A combination of medications, insulin injections, and lifestyle modifications is recommended for managing diabetes. However, a new study has uncovered a potential drug-free treatment for diabetes, as researchers noted a significant reduction in blood sugar levels after a single session of a 15-minute red light therapy.

Red light therapy uses low-wavelength red light to address various skin concerns such as wrinkles, redness, acne, and scars, combating signs of aging. Researchers are actively exploring its potential applications in the treatment of other medical conditions beyond dermatological issues.

In the study published in the Journal of Biophotonics, researchers found that exposing healthy individuals to 670 nanometers (nm) of red light stimulated energy production within their mitochondria, the cell's powerhouses, which can in turn lead to an increased consumption of glucose.

The researchers conducted the study among 30 healthy participants who had no metabolic conditions or who were not on any medication. They were randomly assigned to two groups: a group where participants were exposed to 15 minutes of 670 nanometers of red light and a placebo group where participants were not exposed to any light.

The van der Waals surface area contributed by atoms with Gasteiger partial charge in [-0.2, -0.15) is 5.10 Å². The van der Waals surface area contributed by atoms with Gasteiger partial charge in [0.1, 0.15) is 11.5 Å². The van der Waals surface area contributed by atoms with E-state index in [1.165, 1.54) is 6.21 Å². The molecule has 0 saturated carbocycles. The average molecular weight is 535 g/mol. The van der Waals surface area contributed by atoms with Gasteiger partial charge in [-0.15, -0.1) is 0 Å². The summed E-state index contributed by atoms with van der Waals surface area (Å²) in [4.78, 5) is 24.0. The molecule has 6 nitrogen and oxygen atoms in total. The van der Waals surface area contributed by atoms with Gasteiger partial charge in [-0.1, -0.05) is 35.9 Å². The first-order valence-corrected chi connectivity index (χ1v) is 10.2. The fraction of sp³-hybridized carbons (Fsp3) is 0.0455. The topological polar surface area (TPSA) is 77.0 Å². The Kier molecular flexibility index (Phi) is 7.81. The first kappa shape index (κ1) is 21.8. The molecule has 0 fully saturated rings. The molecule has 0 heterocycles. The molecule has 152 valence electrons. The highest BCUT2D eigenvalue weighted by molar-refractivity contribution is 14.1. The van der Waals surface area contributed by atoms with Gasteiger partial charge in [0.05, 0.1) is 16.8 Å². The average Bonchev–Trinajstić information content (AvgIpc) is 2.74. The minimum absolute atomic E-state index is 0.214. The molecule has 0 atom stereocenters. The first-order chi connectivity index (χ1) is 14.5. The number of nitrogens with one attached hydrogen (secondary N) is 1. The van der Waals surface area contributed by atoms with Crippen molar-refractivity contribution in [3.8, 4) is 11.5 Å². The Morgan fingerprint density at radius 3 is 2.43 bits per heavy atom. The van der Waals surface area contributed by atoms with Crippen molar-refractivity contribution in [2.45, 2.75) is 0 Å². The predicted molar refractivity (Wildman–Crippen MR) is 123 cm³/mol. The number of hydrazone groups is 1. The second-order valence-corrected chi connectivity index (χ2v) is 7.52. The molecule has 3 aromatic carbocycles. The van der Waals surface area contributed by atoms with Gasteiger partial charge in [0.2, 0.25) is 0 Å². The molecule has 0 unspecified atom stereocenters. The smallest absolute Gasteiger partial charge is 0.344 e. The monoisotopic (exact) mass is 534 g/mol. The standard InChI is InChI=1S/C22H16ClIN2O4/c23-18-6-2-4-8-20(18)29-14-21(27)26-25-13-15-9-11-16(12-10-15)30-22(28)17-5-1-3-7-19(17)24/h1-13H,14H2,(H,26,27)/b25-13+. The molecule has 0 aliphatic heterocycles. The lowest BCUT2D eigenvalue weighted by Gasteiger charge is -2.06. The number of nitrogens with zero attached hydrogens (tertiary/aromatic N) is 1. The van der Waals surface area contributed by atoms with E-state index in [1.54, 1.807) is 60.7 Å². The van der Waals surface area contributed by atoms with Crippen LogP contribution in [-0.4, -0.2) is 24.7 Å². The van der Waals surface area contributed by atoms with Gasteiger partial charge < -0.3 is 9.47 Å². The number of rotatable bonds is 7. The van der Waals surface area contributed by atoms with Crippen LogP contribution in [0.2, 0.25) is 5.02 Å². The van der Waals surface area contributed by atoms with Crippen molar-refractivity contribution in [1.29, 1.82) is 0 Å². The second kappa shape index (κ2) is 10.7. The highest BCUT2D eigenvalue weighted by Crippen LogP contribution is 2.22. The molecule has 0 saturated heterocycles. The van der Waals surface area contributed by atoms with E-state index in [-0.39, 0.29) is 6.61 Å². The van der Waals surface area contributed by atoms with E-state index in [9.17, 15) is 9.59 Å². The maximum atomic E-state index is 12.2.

The participants had to complete an oral glucose tolerance test and record their blood sugar levels every 15 minutes for the next two hours.

The analysis showed that the red light therapy resulted in a 27.7% reduction in blood glucose levels following glucose intake and reduced maximum glucose spiking by 7.5%.

Although the study was conducted among people without diabetes, researchers hope their findings could be helpful for those with the condition.

"It is clear that light affects the way mitochondria function and this impacts our bodies at a cellular and physiological level. Our study has shown that we can use a single, 15-minute exposure to red light to reduce blood sugar levels after eating. While this has only been done in healthy individuals in this paper, it has the potential to impact diabetes control going forward, as it could help to reduce potentially damaging glucose spikes in the body after meals," study author, Dr. Michael Powner, said in a news release.

Apart from the potential benefit of red light therapy, the study also highlights the significant long-term consequences of blue light for human health, including blood sugar dysregulation. The findings gain significance, especially considering the growing prevalence of LED lighting, which emits a higher proportion of blue light and less red light.